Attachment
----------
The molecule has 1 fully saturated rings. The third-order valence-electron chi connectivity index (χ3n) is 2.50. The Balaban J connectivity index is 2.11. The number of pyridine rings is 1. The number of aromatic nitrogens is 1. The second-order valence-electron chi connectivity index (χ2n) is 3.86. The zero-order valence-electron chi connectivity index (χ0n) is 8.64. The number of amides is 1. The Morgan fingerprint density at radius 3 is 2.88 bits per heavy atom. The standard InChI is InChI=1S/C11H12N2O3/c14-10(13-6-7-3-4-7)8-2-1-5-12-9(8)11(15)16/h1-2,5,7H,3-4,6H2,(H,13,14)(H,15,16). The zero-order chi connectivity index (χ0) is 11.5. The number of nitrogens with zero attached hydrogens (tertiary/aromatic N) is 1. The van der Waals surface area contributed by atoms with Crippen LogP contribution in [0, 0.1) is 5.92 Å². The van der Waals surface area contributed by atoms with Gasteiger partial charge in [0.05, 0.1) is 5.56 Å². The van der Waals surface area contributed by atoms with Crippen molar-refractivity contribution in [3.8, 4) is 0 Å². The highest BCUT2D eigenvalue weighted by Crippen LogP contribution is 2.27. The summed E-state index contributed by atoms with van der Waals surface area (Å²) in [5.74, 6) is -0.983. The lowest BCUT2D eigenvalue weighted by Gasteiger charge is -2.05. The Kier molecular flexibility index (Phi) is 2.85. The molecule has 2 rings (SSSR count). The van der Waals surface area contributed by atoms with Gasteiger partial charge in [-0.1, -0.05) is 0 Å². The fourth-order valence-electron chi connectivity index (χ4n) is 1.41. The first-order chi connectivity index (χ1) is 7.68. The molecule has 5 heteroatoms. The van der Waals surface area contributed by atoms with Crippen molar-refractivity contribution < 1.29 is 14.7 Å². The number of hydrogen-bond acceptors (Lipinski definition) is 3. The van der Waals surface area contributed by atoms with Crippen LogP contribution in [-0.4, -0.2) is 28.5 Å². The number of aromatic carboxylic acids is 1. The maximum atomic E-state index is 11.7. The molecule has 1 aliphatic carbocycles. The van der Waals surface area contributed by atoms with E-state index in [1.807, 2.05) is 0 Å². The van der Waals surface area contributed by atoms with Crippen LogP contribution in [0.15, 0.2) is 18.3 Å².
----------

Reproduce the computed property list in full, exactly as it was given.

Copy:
The molecule has 1 fully saturated rings. The third-order valence-electron chi connectivity index (χ3n) is 2.50. The Balaban J connectivity index is 2.11. The number of pyridine rings is 1. The number of aromatic nitrogens is 1. The second-order valence-electron chi connectivity index (χ2n) is 3.86. The zero-order valence-electron chi connectivity index (χ0n) is 8.64. The number of amides is 1. The Morgan fingerprint density at radius 3 is 2.88 bits per heavy atom. The standard InChI is InChI=1S/C11H12N2O3/c14-10(13-6-7-3-4-7)8-2-1-5-12-9(8)11(15)16/h1-2,5,7H,3-4,6H2,(H,13,14)(H,15,16). The zero-order chi connectivity index (χ0) is 11.5. The number of nitrogens with zero attached hydrogens (tertiary/aromatic N) is 1. The van der Waals surface area contributed by atoms with Crippen LogP contribution in [0, 0.1) is 5.92 Å². The van der Waals surface area contributed by atoms with Gasteiger partial charge in [0.05, 0.1) is 5.56 Å². The van der Waals surface area contributed by atoms with Crippen molar-refractivity contribution in [3.8, 4) is 0 Å². The highest BCUT2D eigenvalue weighted by Crippen LogP contribution is 2.27. The summed E-state index contributed by atoms with van der Waals surface area (Å²) in [5.74, 6) is -0.983. The lowest BCUT2D eigenvalue weighted by Gasteiger charge is -2.05. The Kier molecular flexibility index (Phi) is 2.85. The molecule has 2 rings (SSSR count). The van der Waals surface area contributed by atoms with Gasteiger partial charge in [-0.1, -0.05) is 0 Å². The fourth-order valence-electron chi connectivity index (χ4n) is 1.41. The first-order chi connectivity index (χ1) is 7.68. The molecule has 5 heteroatoms. The van der Waals surface area contributed by atoms with Crippen molar-refractivity contribution < 1.29 is 14.7 Å². The number of hydrogen-bond acceptors (Lipinski definition) is 3. The van der Waals surface area contributed by atoms with Crippen LogP contribution in [-0.4, -0.2) is 28.5 Å². The number of aromatic carboxylic acids is 1. The maximum atomic E-state index is 11.7. The molecule has 1 aliphatic carbocycles. The van der Waals surface area contributed by atoms with E-state index in [1.807, 2.05) is 0 Å². The van der Waals surface area contributed by atoms with Crippen LogP contribution in [0.15, 0.2) is 18.3 Å².